Yuca's Tacos Builds Big Legacy in Los Feliz - NBC Southern California
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Yuca's Tacos Builds Big Legacy in Los Feliz

Mama Socorro Herrera and her daughters bring a taste of the Yucatan to LA.

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    NEWSLETTERS

    Los Feliz Staple Brings People Together With Tacos

    Mama has been making tacos at a stand in Los Feliz for over 40 years. Michelle Valles and Scott Meadows report for NBC4 News at 11 p.m. on Sept. 30, 2018. (Published Sunday, Sept. 30, 2018)

    They say a way to someone's heart is through their stomach. That saying couldn't ring truer for a tiny taco shack in Los Feliz known for their award-winning Yucatan-style burritos.

    However, it's something else that keep customers coming back. This little restaurant serves as a window into the family secret of the mother and daughter team that is living the all-American dream.

    The only time you won't find "Mama" Socorro Herrera in the kitchen is on Sunday, when the restaurant closed. "Mama" and her daughters, Dora and Margarita, are the humble head honchos of Yuca's, the legendary taco hut on Hillhurst Ave.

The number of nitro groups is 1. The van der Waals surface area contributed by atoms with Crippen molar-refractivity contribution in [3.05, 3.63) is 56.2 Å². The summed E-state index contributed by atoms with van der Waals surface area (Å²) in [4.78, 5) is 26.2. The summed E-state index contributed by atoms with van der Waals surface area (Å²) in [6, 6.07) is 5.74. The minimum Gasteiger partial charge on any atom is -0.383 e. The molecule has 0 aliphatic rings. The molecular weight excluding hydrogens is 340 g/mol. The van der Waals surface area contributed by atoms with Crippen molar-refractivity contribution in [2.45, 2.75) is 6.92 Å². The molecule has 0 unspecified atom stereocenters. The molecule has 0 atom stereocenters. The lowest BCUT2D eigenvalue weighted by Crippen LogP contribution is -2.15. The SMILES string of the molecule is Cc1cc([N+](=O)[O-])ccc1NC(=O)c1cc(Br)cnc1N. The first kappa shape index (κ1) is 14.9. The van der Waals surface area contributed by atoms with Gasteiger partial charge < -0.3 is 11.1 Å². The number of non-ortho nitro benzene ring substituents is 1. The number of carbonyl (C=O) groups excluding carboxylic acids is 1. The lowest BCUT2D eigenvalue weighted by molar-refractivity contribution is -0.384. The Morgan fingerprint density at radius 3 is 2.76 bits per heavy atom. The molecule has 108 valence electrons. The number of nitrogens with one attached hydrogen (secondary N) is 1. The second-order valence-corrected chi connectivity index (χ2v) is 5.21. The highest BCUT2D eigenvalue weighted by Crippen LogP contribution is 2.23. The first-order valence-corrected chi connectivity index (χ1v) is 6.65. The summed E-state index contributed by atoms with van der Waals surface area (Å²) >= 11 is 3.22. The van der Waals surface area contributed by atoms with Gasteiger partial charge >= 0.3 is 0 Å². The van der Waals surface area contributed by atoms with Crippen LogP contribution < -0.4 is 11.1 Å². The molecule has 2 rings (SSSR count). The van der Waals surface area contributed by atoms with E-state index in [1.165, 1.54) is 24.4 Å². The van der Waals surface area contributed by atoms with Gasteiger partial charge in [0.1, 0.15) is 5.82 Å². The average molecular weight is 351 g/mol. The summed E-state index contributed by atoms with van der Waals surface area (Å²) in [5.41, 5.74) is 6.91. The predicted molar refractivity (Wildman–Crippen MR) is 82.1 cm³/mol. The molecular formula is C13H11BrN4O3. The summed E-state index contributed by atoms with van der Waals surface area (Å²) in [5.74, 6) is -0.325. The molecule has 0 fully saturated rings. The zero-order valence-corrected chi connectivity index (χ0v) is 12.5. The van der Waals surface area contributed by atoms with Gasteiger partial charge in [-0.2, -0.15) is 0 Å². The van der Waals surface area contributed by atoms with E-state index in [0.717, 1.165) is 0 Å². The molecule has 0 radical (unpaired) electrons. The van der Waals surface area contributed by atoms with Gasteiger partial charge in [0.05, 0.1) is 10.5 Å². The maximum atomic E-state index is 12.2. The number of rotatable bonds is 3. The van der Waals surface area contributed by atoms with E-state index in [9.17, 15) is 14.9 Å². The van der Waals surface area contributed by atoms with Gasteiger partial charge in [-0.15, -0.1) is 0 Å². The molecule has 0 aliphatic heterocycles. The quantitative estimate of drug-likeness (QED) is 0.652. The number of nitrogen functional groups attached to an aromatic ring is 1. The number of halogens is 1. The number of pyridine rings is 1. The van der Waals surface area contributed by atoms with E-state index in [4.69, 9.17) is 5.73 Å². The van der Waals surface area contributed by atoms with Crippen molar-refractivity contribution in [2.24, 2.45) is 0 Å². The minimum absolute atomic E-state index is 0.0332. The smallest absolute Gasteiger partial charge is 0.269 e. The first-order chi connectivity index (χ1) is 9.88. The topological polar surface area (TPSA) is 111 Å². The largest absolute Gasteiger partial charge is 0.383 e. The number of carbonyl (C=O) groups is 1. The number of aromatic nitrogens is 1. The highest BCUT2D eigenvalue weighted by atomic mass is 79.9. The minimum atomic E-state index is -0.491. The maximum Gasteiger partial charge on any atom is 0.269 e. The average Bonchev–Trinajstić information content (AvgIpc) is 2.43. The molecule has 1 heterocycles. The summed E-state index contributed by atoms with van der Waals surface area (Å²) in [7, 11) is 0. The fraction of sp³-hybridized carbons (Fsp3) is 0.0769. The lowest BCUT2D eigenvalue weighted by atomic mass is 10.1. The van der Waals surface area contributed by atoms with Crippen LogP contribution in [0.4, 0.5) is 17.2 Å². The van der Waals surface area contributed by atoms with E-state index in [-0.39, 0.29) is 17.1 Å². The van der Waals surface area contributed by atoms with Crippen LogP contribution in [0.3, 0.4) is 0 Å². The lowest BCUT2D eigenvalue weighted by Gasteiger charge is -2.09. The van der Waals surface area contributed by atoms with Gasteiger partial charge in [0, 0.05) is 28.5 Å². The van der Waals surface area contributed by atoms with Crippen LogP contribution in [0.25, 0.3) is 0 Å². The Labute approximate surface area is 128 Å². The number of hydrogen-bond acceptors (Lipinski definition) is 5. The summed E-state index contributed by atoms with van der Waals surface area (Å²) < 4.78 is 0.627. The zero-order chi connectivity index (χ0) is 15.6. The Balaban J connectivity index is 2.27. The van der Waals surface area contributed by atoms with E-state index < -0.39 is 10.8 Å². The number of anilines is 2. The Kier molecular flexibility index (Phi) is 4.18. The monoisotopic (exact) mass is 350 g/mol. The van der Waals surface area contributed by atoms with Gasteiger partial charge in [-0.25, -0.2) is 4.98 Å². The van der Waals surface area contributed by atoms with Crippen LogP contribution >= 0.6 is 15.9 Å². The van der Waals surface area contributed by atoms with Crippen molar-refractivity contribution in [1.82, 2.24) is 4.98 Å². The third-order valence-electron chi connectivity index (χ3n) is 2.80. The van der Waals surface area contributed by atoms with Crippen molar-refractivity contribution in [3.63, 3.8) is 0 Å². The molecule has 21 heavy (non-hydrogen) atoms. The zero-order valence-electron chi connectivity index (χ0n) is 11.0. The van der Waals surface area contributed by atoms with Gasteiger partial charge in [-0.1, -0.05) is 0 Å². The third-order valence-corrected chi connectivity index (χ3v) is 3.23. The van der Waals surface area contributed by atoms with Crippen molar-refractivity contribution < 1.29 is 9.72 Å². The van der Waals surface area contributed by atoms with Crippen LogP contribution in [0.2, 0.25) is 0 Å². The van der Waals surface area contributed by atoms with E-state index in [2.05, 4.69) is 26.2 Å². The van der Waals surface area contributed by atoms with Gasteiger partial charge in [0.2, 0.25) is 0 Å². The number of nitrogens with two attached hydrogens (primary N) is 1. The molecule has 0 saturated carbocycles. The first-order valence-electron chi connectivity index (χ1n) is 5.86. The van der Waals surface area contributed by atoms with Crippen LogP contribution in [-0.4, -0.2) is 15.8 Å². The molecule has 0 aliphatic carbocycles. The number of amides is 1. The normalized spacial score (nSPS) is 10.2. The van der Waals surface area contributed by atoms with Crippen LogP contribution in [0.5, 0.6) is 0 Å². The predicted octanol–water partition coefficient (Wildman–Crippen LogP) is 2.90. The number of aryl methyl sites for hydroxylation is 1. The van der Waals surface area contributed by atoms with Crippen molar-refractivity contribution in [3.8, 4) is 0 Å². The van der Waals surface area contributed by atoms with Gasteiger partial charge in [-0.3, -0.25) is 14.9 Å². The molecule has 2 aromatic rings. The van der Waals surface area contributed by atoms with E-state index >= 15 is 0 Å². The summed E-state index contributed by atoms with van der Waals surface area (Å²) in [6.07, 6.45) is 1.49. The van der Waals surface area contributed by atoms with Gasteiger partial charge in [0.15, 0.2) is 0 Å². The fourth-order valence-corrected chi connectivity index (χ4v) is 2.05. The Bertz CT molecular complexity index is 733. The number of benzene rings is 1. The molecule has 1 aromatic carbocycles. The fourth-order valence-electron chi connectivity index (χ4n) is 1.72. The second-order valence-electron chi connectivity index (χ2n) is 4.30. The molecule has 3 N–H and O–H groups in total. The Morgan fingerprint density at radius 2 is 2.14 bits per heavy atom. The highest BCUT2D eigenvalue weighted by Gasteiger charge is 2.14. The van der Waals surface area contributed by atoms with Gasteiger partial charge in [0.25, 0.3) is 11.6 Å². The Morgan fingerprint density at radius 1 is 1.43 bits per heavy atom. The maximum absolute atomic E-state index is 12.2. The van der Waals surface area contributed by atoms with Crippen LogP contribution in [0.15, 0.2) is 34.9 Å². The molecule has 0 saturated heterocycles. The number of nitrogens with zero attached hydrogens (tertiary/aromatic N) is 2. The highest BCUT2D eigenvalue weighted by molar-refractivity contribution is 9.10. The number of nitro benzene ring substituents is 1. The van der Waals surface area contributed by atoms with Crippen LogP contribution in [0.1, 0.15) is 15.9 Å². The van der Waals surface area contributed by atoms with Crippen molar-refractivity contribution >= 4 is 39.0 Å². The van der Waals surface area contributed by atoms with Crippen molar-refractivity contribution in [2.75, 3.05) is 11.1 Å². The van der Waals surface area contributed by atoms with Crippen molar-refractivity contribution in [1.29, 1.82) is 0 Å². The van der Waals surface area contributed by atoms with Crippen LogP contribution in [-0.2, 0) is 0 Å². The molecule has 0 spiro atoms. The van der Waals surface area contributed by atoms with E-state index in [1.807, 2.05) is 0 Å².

For 42 years, "Mama" has greeted customers. On her barstool, she writes customer orders on a paper bag or paper plate and calls out to the kitchen.

    It's a familiar sight for Elsa Alvarez, who has been coming to Yuca's since she was a kid.

    "It's our heritage, the cochinito pibil," Alvarez says. "If we can't go to the Yucatan, we come here."

    Alvarez's mother worked with "Mama" Socorro in a factory decades ago when "Mama" used to take burritos to work and sell them. Then, "Mama" and her husband bought an 8-by-10-foot shoeshine booth and turned into a taco stand that has survived for 42 years and counting.

    Today, the world within Yuca's is a snapshot of LA.

    Whatever is being served up brings in people from all walks of life. Over the decades, Yuca's has become an LA institution and a destination for celebrities like Katharine Hepburn, Leonardo DiCaprio and the Beastie Boys.

    The Herreras' devotion is not just to food, but to their work with non-profits benefitting causes including AIDS, homelessness and community projects like parks and libraries.

    "It's been a good ride," Dora says. "It's not over. We've got another 40 years at least."

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